The Blue Ridge Hospital opened in September 1922. At the time, it was Asheville’s only medical facility for Black residents. In addition to treating the injured and sick, the site also operated a nurse training program for African American women.
Valiant community crusader or outlandish provocateur? Xpress reviews Chad Nesbitt’s long and colorful history in Buncombe County politics.
During the onset of the Great Depression, the city of Asheville authorized the formation of the Unemployment Council. The committee’s first project was the community wood yard, which employed 140 workers. Instead of a paycheck, all participants received groceries, clothing and wood.
In September, the Buncombe County Remembrance Project opened a charitable fund at The Community Foundation of Western North Carolina with the goal of raising $80,000 over the next six months. Among other things, the money will support online educational programs about racial justice and the region’s history of racial terror.
In the winter of 1967, over 30 residents joined in a rent strike at Hillcrest Apartments. The movement lasted far longer than expected and soon spread across the city’s two other public housing projects.
Local historians have teamed up to commemorate the hundreds of lives lost during the construction of the Western North Carolina Railroad in the late 1870s.
In 1951, during segregation, the Asheville Housing Authority launched Lee-Walker Heights, the city’s first low-rent housing project built for African American residents. The city’s second, all-white housing project, Pisgah View Apartments, opened in West Asheville the following year.
Jessie Landl, the new executive director of the Preservation Society of Asheville and Buncombe County, discusses the challenges of stepping into a leadership role during COVID-19.
On Friday, Sept. 25 at 6 p.m., Malaprop’s will host a virtual book event with South Carolina author George Singleton. His latest collection, “You Want More,” blends humor and tragedy in a series of short stories about everyday people trying to start over and get by.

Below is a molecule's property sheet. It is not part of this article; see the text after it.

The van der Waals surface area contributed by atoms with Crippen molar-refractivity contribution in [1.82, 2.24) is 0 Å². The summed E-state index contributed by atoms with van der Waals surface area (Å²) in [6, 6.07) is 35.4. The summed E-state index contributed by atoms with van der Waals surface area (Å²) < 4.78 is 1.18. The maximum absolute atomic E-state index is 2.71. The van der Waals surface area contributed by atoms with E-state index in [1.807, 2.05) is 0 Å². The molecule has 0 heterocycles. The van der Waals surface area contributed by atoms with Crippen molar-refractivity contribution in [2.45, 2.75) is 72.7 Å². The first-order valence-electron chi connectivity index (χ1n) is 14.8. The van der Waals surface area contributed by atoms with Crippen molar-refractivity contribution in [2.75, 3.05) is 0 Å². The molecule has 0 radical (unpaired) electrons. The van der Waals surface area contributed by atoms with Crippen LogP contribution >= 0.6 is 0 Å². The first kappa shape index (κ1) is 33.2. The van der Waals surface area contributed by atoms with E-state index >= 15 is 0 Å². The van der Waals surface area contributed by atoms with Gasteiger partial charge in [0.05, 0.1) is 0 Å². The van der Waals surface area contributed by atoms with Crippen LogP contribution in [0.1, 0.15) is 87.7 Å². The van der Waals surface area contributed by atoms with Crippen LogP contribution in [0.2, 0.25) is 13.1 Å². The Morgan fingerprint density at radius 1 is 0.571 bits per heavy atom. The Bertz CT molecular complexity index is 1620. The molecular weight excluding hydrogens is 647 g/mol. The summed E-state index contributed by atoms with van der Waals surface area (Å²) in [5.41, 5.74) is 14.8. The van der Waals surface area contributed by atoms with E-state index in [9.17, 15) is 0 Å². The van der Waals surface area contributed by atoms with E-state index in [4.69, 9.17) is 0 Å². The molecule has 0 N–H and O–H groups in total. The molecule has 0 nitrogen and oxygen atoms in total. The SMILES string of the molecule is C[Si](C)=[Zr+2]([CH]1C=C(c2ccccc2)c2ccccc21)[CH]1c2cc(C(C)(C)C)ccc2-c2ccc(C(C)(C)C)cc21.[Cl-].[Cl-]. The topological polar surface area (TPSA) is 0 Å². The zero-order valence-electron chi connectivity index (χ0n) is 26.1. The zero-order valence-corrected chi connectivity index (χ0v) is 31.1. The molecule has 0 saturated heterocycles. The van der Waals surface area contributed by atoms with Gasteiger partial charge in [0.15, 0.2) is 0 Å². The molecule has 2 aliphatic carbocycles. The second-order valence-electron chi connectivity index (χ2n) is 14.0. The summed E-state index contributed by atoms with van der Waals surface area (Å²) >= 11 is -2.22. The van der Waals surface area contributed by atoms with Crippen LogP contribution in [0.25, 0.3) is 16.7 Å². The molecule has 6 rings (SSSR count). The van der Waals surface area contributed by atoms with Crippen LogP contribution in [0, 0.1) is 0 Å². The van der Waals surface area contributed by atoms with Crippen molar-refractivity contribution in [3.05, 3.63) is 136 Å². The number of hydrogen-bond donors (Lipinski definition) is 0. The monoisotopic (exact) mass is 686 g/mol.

On March 15, 1930, the Biltmore Estate opened to visitors. Despite the nation’s economic hardships, the new tourist attraction registered 39,052 guests between its launch and June 30, 1931.
For more than 35 years, George Gibson has volunteered to help maintain the South Asheville Cemetery. In appreciation of his dedication, community members recently named a creek in his honor.
Kathy Ziprik, an elder at Mills River Presbyterian Church, receives daily prayers in her email inbox as part of the congregation’s ongoing prayer fence project.
“Even as We Breathe” is a retrospective, coming-of-age tale replete with youthful romance, family secrets, murder and prisoners of war. Set at the Grove Park Inn during World War II, the book comes out Tuesday, Sept. 8.
On April 3, 1942, Axis diplomats were interned at Grove Park Inn. The 221 prisoners of war were the first in a series of detainees confined to the resort that year.
Despite high unemployment and ongoing uncertainties related to the pandemic, Asheville’s real estate market is booming. Local agents and lenders say a majority of their new clients are leaving densely populated cities as they seek lower housing costs and greater insulation from COVID-19.
In 1926, North Carolina and Tennessee needed to raise $1 million as part of a federal prerequisite for the establishment of the Great Smoky Mountains National Park. As the deadline approached, the outlook did not look promising for the Tar Heel State.
“We are here to help support tangible solutions so that resources can be put into our community-led and community-based organizations,” declared Pastor John Grant during an Aug. 24 press conference at Pack Square.
On Feb. 21, 1916, dishes rattled in the homes of Asheville residents, as the city experienced a 5.5 magnitude earthquake.
In 1932, the Normal Business Council was created with a single mission in mind: to infuse $100,000 into the local Asheville economy.
David Joy’s latest novel, “When These Mountains Burn,” offers an unflinching look at addiction, family ties and loss. The book will be published Tuesday, Aug. 18.
Christopher Hickman’s period of supervised probation for the 2017 assault of Johnnie Rush might have ended this month if not for delays in the community engagement portion of his restorative justice plea deal. COVID-19, as well as other obligations for the Raleigh-based program director, disrupted the yearlong schedule and will lead to an extension of Hickman’s probation.